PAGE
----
Alyssas Milano has released a new video for “Slag Remove”, the second installment of her album “Slage Removal”.
In the video, Alysses Milano is seen working with an electric grinder to remove slag from the floor of her studio.
The grinder is powered by a gas generator.
Milano also explains in the video how she uses an electric vacuum cleaner to remove the slag that collects in her studio’s ceiling.
“Slalom”, the name of Milanos second album, was released in 2016.
In an interview with MTV News, Milano explained that she had been working on “Slap” and “Slash” with a partner and that they “just kind of came together”.
Milano says, “The first one was about killing people.
It was about how we kill, and it was about what we’re going to do to kill.
And then it was more about the violence and stuff.
So I think it’s very important to have both, in the same thing.
And the violence is very much in my music, so it’s just an extension of that.
We’re just so lucky.
I have so many people that I just like to have around and that I really respect and love.
I’m just lucky to have people that support me and love me and know that this is who I am.
The Dutch slagging company Easy Slags has been sentenced to 10 years in jail for stealing more than 1.3 million bags from a Dutch waste management firm.
The Dutch company’s former chief executive, Karel De Geest, admitted his role in the theft in a statement to the court, saying he did not know what the bags were supposed to be used for.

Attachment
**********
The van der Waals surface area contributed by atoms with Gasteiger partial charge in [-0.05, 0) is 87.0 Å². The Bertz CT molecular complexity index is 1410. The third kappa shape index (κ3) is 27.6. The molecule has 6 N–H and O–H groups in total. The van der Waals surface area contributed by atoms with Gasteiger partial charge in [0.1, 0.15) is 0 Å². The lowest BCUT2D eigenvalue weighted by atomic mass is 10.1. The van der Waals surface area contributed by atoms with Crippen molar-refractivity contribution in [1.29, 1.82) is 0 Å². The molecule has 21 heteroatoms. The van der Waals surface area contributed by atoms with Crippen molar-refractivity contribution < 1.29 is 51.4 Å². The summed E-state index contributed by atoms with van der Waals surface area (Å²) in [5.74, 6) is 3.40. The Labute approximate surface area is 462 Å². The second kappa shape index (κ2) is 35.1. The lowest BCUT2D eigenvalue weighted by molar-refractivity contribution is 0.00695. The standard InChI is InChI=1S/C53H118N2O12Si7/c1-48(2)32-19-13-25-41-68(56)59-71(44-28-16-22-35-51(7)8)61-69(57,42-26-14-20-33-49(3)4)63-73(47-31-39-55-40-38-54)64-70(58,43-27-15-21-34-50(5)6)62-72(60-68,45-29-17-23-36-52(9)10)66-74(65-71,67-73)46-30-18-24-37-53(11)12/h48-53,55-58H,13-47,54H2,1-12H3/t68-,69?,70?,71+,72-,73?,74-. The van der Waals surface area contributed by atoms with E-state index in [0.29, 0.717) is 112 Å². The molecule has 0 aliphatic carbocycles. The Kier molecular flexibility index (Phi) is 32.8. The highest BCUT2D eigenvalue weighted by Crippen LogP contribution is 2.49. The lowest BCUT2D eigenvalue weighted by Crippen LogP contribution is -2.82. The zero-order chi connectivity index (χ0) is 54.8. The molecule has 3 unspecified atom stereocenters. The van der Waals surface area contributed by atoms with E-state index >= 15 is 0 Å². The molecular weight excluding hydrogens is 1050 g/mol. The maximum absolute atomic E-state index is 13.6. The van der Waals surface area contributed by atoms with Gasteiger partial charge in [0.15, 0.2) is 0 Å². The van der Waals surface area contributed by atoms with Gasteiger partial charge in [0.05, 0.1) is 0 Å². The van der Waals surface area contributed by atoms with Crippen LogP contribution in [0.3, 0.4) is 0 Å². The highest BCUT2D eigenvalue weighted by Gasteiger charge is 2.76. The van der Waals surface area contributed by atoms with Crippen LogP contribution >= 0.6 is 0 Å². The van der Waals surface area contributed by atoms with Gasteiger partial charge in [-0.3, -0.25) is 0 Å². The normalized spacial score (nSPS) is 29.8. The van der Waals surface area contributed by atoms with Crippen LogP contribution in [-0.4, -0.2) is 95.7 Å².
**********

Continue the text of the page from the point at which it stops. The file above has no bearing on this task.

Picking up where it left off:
“I don’t know what we were supposed a) to use them for and b) for what purpose,” he said.
The company was fined 1.2 million euros ($1.5 mn) in January 2018.
It is not clear if the fines were linked to the theft.
Dutch slagging lawDutch slag collectors are allowed to collect rubbish from slag dumps in cities such as Amsterdam, Rotterdam and Amsterdam.
But many of the companies that collect the rubbish in those cities are not registered with the government.
The Netherlands is one of the countries with the lowest rates of pollution, with only 2% of the world’s population living in cities.
But Dutch authorities are now trying to clamp down on the practice.
In November 2018, the country’s environmental court found the slagging companies guilty of illegal dumping.
The company, which has been running since the 1980s, is a subsidiary of Dutch conglomerate KGV.
It is also facing a lawsuit by the Environment Agency of the Netherlands.
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